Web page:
Your child displaying or engaging in behavior perceived as aggressive or violent is always hard to navigate as caregivers because it hurts to see someone we love experience such overwhelming emotions. While it can be easy to tie your child’s behavior back to what you did wrong, oftentimes their behavior can stem from other things such as events occurring at school, a bad day or experience, world events, or changes in their life. Many children have difficulties with expressing their emotions in general which can cause emotions to stay hidden under the surface and never fully addressed, so even small events can cause a rupture of built-up emotions.

Aggression and violence are the most common ways for a child to gain power and control within their home environment. It is key to have consistency with not only how you react and handle the situation, but how you hold the child accountable when their behavior gets violent. Using consequences instead of punishments allows for the child to modify their behavior rather than a one-time retribution that causes more anger and frustration. Consequences stand to address the behavior, offer a logical task or loss of privilege, and a clear end result once the child has shown improvement in behavior. Consistency and communication is key in having everyone be on the same page so there are no surprises that can cause consequences to be viewed as punishments.

Depending on the age of the child, you may have to communicate with them a plan of action for when their behavior starts to escalate. What is important is that the plan consists of everyone feeling and being safe and everyone’s boundaries are respected. Consistency can be key in helping children cope with emotions along with calmness when things escalate so the child feels safe at all times. Pushing boundaries can continue to escalate emotions, so having an open discussion about how to best support them can avoid this and help your child feel empowered. If behavior continues to escalate, create a safety plan to keep everyone and yourself safe.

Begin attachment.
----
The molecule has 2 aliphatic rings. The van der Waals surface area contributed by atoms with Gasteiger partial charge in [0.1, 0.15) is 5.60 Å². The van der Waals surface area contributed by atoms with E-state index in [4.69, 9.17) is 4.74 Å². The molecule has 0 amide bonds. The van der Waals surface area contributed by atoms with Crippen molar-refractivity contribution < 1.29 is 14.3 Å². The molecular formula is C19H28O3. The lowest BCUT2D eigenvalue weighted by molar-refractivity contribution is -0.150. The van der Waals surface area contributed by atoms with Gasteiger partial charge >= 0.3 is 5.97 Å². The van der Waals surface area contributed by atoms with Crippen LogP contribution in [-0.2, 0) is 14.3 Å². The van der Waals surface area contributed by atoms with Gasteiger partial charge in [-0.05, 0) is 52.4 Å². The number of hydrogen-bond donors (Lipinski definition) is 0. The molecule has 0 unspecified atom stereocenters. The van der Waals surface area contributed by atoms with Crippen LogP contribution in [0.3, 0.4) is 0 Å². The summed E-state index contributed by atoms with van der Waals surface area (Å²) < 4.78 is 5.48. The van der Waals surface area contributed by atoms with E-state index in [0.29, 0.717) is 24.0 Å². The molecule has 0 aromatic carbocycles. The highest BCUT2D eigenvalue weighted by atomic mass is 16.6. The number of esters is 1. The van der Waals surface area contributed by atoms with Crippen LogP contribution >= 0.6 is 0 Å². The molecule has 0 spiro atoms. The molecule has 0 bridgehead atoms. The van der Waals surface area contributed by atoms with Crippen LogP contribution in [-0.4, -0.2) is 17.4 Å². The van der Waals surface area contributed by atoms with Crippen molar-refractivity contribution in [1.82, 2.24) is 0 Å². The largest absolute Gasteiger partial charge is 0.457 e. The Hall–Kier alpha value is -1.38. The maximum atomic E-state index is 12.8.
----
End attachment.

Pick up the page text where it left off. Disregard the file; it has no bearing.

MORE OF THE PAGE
Aggression and violent behaviors often signal that there is something within your child’s life causing them distress. Getting them involved with different types of support such as therapy can help your child learn how to identify and express their emotions while learning healthy coping skills. Other community resources could be afterschool clubs, activities, or sports. Physical activity is a great way to cope with feelings of anger, aggression, and frustration. However, the biggest support comes from you as the guardian. By modeling safe and appropriate ways to communicate and express emotions, your child can pick up those practices themselves and know they are in a safe space.


  • Annmarie Ivey

    Activist, artist, and dedicated animal rescuer, Annmarie currently resides in Texas with their exceptionally perfect cats and works as a children’s counselor. Before working at HCWC, they received their undergraduate degree in child development specialized in teaching English as a second language from Humboldt State University. After that, just to shake things up, they went all the way to UTSA to receive a graduate degree in clinical mental health counseling. However, Annmarie’s passion in education and activism began in their first semester of undergraduate when they were a marine biologist major tasked with working with the Yurok tribe to research toxic algae residing in the Klamath River. Through working with the Yurok, Annmarie realized their calling resided in advocating for different marginalized groups and educating the general public. Thus, bringing us today where Annmarie spends their time being their cat’s personal 24/7 photographer and assisting in #stopthehate and other movements to bring justice, equity, healing, and freedom to all.